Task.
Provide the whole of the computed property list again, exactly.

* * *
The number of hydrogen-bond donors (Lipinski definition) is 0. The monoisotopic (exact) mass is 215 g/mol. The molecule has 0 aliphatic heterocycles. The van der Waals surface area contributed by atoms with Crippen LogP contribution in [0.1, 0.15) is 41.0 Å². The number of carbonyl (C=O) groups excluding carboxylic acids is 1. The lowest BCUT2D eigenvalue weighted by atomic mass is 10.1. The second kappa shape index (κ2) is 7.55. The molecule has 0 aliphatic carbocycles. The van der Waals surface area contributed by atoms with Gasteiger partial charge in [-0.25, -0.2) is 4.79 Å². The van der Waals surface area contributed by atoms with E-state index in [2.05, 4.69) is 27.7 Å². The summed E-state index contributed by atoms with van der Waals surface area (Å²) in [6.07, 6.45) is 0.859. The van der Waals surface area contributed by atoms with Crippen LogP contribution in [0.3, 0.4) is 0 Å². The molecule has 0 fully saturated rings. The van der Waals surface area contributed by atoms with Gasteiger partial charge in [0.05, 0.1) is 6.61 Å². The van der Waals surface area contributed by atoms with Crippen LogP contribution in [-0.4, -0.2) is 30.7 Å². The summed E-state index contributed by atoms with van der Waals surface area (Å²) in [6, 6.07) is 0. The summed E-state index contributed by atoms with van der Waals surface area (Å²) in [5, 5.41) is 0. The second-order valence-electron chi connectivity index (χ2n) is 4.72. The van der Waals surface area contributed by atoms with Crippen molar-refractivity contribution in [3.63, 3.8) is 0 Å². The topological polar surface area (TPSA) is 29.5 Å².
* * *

The number of hydrogen-bond donors (Lipinski definition) is 0. The monoisotopic (exact) mass is 215 g/mol. The molecule has 0 aliphatic heterocycles. The van der Waals surface area contributed by atoms with Crippen LogP contribution in [0.1, 0.15) is 41.0 Å². The number of carbonyl (C=O) groups excluding carboxylic acids is 1. The lowest BCUT2D eigenvalue weighted by atomic mass is 10.1. The second kappa shape index (κ2) is 7.55. The molecule has 0 aliphatic carbocycles. The van der Waals surface area contributed by atoms with Gasteiger partial charge in [-0.25, -0.2) is 4.79 Å². The van der Waals surface area contributed by atoms with E-state index in [2.05, 4.69) is 27.7 Å². The summed E-state index contributed by atoms with van der Waals surface area (Å²) in [6.07, 6.45) is 0.859. The van der Waals surface area contributed by atoms with Crippen LogP contribution in [0.3, 0.4) is 0 Å². The molecule has 0 fully saturated rings. The van der Waals surface area contributed by atoms with Gasteiger partial charge in [0.05, 0.1) is 6.61 Å². The van der Waals surface area contributed by atoms with Crippen LogP contribution in [-0.4, -0.2) is 30.7 Å². The summed E-state index contributed by atoms with van der Waals surface area (Å²) in [6, 6.07) is 0. The summed E-state index contributed by atoms with van der Waals surface area (Å²) in [5, 5.41) is 0. The second-order valence-electron chi connectivity index (χ2n) is 4.72. The van der Waals surface area contributed by atoms with Crippen molar-refractivity contribution in [3.63, 3.8) is 0 Å². The topological polar surface area (TPSA) is 29.5 Å².